The Scriptures teach that the Holy Spirit is the facilitator of regeneration. That is, he sets regeneration in motion by working through the word of God. Jesus tells his disciples in the Gospel of John that the Spirit gives life; however, he does not work independently of God’s word. Jesus says in John 6:63, “The words that I speak to you are spirit, and they are life.” Later, he says that the Spirit of truth would guide the disciples into all truth and that he would not speak on his own authority, but he would speak whatever he heard from Christ (John 16:13–15). Notice that he refers to the Spirit as the “Spirit of truth.” In John 17:17, Jesus says that God’s word is truth. Therefore, we can conclude that the work of the Spirit is always through the word, which is why Paul, in his second letter to the church at Corinth, says that God made the apostles ministers of the new covenant that is of the Spirit (2 Cor. 3:3–6). Furthermore, Peter tells the saints that they had obeyed the truth through the Spirit and had been born again of incorruptible seed through the word of God. Here he refers to the preaching of the gospel (1 Pet. 1:22–25).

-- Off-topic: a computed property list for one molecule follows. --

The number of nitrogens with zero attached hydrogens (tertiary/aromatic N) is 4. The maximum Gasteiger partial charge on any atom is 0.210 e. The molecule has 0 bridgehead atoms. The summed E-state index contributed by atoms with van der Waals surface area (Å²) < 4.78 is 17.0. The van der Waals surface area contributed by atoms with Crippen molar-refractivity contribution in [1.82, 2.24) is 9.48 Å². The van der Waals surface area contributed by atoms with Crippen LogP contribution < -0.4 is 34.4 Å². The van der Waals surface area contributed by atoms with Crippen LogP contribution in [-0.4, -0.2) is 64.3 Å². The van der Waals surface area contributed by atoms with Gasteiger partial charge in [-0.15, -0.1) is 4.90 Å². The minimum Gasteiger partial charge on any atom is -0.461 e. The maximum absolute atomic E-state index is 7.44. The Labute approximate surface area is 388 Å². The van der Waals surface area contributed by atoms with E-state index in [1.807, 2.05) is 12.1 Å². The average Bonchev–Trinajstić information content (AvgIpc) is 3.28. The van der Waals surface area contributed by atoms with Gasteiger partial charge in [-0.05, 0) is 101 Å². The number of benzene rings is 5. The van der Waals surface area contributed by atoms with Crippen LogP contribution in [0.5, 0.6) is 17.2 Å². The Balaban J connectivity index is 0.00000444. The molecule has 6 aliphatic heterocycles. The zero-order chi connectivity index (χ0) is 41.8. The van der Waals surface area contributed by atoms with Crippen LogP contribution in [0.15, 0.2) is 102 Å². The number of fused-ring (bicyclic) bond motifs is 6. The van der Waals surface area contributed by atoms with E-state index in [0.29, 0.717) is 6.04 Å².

An example of the Spirit working through the word to bring about regeneration is seen in Acts 8:26–39 where Luke writes about a eunuch who was returning to Ethiopia after having worshiped in Jerusalem. The evangelist Philip was instructed by an angel of the Lord to leave Jerusalem and head to Gaza. When he arrived, he encountered the eunuch who was in his chariot reading a passage from Isaiah about the Messiah. In that moment, the Spirit told Philip to approach the chariot, and when he did so, he heard what the eunuch was reading, and he asked him if he understood. The eunuch responded, “How can I, unless someone guides me?” He invited Philip to sit with him, and Philip began to preach the gospel to him, which resulted in the eunuch’s obeying the gospel and being baptized. We observe two facts in this account. First, Philip was willing to do as the Spirit directed because he was convicted by the words of Christ to preach the gospel to all nations (Read Matthew 28:18–20). Second, the Spirit facilitated the salvation process in that he initiated the preaching of the gospel through the evangelist (Read John 14:25–26). As the word was preached, the Spirit convicted the eunuch’s heart, leading him to confess Jesus as the Son of God and to request baptism (Acts 8:36–38; Read Acts 2:36). The Spirit did not save the eunuch. He did not perform any direct miraculous work to regenerate him. He facilitated the preaching of the gospel and pricked the eunuch’s heart through the word. It is in this way that the Spirit gave him life. He never works independently of God’s word and authority. A sinner must hear the gospel for the Spirit to bring about rebirth and salvation. The question that remains then is when does regeneration occur. Is a sinner regenerated at the moment of belief in Christ? Is it his mental process of acknowledging Jesus as the Son of God that brings about his rebirth, or is there another moment that God uses to regenerate him? It is argued here that regeneration does not occur at the moment of mental acknowledgment, but rather when the sinner submits to baptism—the occasion in which God gives life.